Mohan: Let me maybe share a real-world example of what DFIs and government can do to reduce this risk premium. With reference to the South African renewable energy program, in Rand terms, solar photovoltaic and wind energy tariffs have come down drastically. A significant contribution to this reduction is from reduced return expectation on both the debt and equity, because the government was able to provide investors with consistency, certainty and clarity and ran a transparent process. We, as DFIs, provided support and funding to the government to establish this, to give them the technical skills and advisors to design this framework. The Independent Power Producer’s Office established a process of predictable and repeatable projects, which has delivered clean energy at scale and at competitive tariffs. The challenge now is to apply this success to other sectors such as municipal broadband, education, student accommodation, hospitals and social housing, as well as private and municipal water and waste treatment works.
Oliver: With a platform company you can actually have a replication effect. When you have developed a free trade zone in one country, you can now take it to the next. Like we have done in Togo, taking it across to Gabon. You can train staff and move them around. From an exit point of view, a platform is much more attractive than a standalone project. At another level, by displacing diesel energy for mining, we can create anchors, which can serve local communities near them.
Andrew: If we can break the reliance on sovereigns (or government guarantees) as the off- taker, we can focus on the community the project serves and we can then think of bringing in different tranches of capital to serve them.
Samaila: The 300 MW Cap des Biches gas-fired power project in Senegal will use natural gas from the country and displace imported HFO and diesel generation, and in doing so, the project will reduce tariffs by 27 per cent. It will reduce carbon emissions and greenhouse gas emissions significantly.
Martin: For the Nachtigal project in Cameroon, sponsored by EDF, who we advised, we were able to get $200 million of local currency debt in Cameroon. And there were guarantees around the refinancing of that local debt every seven years, so the mini-perm or short-term funding was effectively guaranteed into a 21-year, long-term debt instrument.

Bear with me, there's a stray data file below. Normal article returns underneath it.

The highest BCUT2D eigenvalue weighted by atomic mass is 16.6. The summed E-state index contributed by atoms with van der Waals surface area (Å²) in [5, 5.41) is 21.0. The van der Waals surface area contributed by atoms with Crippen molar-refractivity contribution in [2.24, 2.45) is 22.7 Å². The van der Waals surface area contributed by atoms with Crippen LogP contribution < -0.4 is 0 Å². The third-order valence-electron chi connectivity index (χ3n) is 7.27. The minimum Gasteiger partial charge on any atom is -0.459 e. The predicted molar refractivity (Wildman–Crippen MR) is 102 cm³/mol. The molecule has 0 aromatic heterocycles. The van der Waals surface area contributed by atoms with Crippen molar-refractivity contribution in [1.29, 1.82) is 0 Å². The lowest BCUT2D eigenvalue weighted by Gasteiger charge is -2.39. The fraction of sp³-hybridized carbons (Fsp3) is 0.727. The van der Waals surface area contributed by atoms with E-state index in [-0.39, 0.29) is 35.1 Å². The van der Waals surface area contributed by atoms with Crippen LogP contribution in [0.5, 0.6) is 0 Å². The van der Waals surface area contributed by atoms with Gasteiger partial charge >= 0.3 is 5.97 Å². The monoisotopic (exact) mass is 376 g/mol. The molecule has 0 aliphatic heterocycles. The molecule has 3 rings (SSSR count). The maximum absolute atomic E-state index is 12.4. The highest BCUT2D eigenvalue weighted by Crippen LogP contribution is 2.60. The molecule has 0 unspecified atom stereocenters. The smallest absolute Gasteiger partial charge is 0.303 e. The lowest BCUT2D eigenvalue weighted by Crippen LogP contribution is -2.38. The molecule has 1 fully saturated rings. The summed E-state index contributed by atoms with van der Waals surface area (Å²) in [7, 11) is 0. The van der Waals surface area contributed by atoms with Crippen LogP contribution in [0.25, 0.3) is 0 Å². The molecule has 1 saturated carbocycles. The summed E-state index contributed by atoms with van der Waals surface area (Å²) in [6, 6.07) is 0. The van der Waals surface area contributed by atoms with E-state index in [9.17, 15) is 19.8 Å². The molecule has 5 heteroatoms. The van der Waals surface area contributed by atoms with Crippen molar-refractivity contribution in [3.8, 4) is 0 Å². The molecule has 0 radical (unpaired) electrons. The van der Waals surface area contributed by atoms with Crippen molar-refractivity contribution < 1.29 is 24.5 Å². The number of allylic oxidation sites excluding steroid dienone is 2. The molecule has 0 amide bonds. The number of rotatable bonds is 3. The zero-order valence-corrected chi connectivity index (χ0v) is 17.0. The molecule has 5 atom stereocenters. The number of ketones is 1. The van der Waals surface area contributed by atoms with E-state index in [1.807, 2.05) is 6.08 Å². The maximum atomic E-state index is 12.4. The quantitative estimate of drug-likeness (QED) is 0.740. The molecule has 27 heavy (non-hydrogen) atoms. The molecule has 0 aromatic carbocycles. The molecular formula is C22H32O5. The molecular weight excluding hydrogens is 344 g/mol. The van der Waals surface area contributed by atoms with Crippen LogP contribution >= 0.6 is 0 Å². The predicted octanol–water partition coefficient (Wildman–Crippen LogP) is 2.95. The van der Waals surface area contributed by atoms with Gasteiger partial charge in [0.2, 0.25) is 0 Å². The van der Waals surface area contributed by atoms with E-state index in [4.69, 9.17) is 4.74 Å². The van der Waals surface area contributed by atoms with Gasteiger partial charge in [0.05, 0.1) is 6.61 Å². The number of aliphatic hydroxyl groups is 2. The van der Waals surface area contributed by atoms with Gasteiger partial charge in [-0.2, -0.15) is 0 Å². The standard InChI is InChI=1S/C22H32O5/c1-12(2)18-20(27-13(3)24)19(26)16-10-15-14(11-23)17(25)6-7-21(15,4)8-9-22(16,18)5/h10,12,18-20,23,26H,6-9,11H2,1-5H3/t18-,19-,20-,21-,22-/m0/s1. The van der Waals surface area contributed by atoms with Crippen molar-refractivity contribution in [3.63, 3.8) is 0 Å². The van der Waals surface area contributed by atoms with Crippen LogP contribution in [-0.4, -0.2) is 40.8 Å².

Andrew: This is critical for our future success. There are two sides to Environmental, Social and Corporate Governance (ESG). There is ‘do no harm’, which is what the performance standards do. And there is also ‘do good’, what community engagement programmes are meant to do. As we emphasise local content and project finance, there is a risk of losing these objectives. And we also heighten the risk of accidents on site. It is just how it is. So concomitant with that pursuit of local beneficiation needs is a support structure. Be that education, be that policies and procedures that deal with occupational health and safety.
Martin: Under the current methodologies, there is zero rating for the benefits that accrue from the projects. No scoring is given for health benefits, education benefits, or growth in the tax base. When we start from a zero baseline, and all that one can do by analysing the project is to degrade it to a point of failing the ESG hurdle. There is an opportunity to save time, cost and reduce development risk if we factor in benefits.
The Way Forward
Samaila: Let us build on insurance. Let us build on risk mitigation. We can build on the mobilization of additional capital for investments on the continent and build on the metrics for sustainability. Going forward, we can also build on the aggregation to platform companies, not only as aggregators for opportunities but also as a way of providing exits.
Andrew: We have got to increasingly think beyond infrastructure as simply bricks and mortar, but also through the lens of climate.
Kim: Infrastructure is key to levelling the playing field and helping lift people out of poverty, which has increased as a result of this pandemic.
Oliver: I would like to think this is what AfIDA is all about, after all those years, when Andrew and I and others conceived it. With thought leadership, we are moving the conversation forward.